|Issue No 40||19 November 1999|
Reith Calls on States to Split Entitlement Costs
Workplace relations minister Peter Reith has told the States they will have to split the costs of any entitlement protection scheme on a 50-50 basis.
Reith told today's meeting of state and federal labour ministers that he would not need State financial support to convinvce Treasurer Peter Costello and the Cabinet to approve the protection package, sparked by the plight of the Oakdale miners.
Sources at the meeting say Reith put up two proposals, both costed at $100 million to set up, for either a compulsory insurance scheme or a government-funded scheme.
But he conceded neither scheme would fully reimburse workers for lost entitlements and no details were offered as to where the thresholds should lie.
Queensland indicated in principle support, NSW said it would have to go to Cabinet, although NSW industrial relations minister said he wanted the matter dealt with urgently.
It is also understood that Financial Services Minister Joe Hockey is moving forward with changes to corporations law propsed by Shaw at the height of the Oakdale criss.
These include holding comany directors and employers personally liable for unpaid entitlements.
New Balance on Council
Enjoying a majority for the first time in a decade, the Labor States have used a meeting of state and federal industrial relations ministers to promote a common agenda.
From being in a minority of one just two years ago, Shaw was this week joined by Paul Braddy (Queensland), Monica Gould (Victoria) and Peter Patmore (Tasmania) at the regular meeting..
In joint statement after the meeting the Labor ministers:
- condemned the federal government for dragging its feet on the protection of employee entitlements.
- called for a national approach to halt the exploitation of clothing outworkers.
- called for a national safety code to stem the fatality rate in the truck industry.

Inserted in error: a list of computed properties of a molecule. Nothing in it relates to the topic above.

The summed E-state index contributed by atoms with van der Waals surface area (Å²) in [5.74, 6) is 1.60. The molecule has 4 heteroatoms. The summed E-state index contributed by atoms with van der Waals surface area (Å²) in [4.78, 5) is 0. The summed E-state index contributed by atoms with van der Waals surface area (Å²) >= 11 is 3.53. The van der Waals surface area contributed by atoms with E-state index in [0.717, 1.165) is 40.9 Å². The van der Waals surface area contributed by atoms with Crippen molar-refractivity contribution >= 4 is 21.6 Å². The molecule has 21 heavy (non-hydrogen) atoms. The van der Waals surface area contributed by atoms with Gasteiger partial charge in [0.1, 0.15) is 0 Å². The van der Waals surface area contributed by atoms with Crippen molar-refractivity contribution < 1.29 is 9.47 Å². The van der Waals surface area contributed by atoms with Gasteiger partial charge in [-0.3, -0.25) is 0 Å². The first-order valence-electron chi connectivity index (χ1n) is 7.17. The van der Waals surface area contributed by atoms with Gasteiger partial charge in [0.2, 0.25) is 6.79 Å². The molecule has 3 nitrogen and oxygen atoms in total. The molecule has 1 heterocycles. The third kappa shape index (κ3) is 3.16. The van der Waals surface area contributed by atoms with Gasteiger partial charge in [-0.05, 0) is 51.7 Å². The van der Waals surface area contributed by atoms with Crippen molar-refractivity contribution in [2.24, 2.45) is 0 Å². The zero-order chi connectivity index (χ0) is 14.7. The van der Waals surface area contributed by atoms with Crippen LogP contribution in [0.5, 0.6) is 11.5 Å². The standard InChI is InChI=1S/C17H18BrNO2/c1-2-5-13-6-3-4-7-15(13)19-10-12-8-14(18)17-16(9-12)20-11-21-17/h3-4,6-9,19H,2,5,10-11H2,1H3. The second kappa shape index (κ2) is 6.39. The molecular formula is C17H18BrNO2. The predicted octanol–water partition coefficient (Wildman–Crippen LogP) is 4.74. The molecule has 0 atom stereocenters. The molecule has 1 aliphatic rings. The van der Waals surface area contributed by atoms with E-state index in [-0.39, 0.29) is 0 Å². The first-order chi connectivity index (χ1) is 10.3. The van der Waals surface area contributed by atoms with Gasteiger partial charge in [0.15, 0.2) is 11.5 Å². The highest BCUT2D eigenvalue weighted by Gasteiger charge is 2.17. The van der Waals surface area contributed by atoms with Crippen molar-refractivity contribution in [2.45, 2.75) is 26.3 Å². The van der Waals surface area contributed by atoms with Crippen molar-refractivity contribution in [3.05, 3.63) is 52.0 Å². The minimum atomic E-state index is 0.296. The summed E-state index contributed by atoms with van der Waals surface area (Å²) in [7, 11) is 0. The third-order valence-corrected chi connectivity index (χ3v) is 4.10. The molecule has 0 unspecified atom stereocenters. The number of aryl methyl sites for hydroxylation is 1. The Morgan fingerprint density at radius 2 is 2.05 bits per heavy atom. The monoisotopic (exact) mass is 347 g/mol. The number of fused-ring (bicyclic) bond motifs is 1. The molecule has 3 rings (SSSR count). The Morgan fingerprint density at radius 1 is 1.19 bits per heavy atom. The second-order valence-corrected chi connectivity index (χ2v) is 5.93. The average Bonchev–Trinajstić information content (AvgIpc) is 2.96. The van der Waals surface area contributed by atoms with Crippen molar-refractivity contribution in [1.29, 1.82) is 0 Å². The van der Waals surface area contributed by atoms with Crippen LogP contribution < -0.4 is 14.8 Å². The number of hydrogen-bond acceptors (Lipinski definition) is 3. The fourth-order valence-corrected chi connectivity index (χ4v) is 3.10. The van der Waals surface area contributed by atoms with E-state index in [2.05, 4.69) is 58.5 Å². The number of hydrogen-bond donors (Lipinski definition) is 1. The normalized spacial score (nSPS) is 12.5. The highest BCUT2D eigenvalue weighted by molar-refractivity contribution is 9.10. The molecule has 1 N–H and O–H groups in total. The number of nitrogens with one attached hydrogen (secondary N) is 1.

- and rejected the federal government's attempts to dismantle minium working conditions.
"Labor will turn the tide on the Reith wave and restore the balance in industrial relations to one of an independent umpire, equitable work conditions with minium standards and a spirit of co-operation between employers and employees which will encourage investment," they said.
It is the first time in 44 years that ALP Governments have held power along the eastern seaboard.
Focus on Truck Deaths
The Labor Ministers accused conservatives states, led by federal workplace relations minister Peter Reith of running down national safety standards, cutting projects in the National Safety Standard program by two-thirds.
"It is a national disgrace that the Federal Government has played fast and loose with workers' safety," they said.
Changes to industrial relations have also increased driver danger, with drivers forced to work longer and harder - meaning excessive speeds and fatigue on the road.
They said one agreement, approved under Reith's laws required drivers to travel at an average of 90kmh, regardless of safety conditions.
"One hundred and seventy nine people were killed in accidents involving articulated trucks on Australian roads in 1998," they said.
"The only way to stem this toll is to ensure drivers have reasonable working conditions and stringent and enforceable safety requirements in place."
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Last Modified: 15 Nov 2005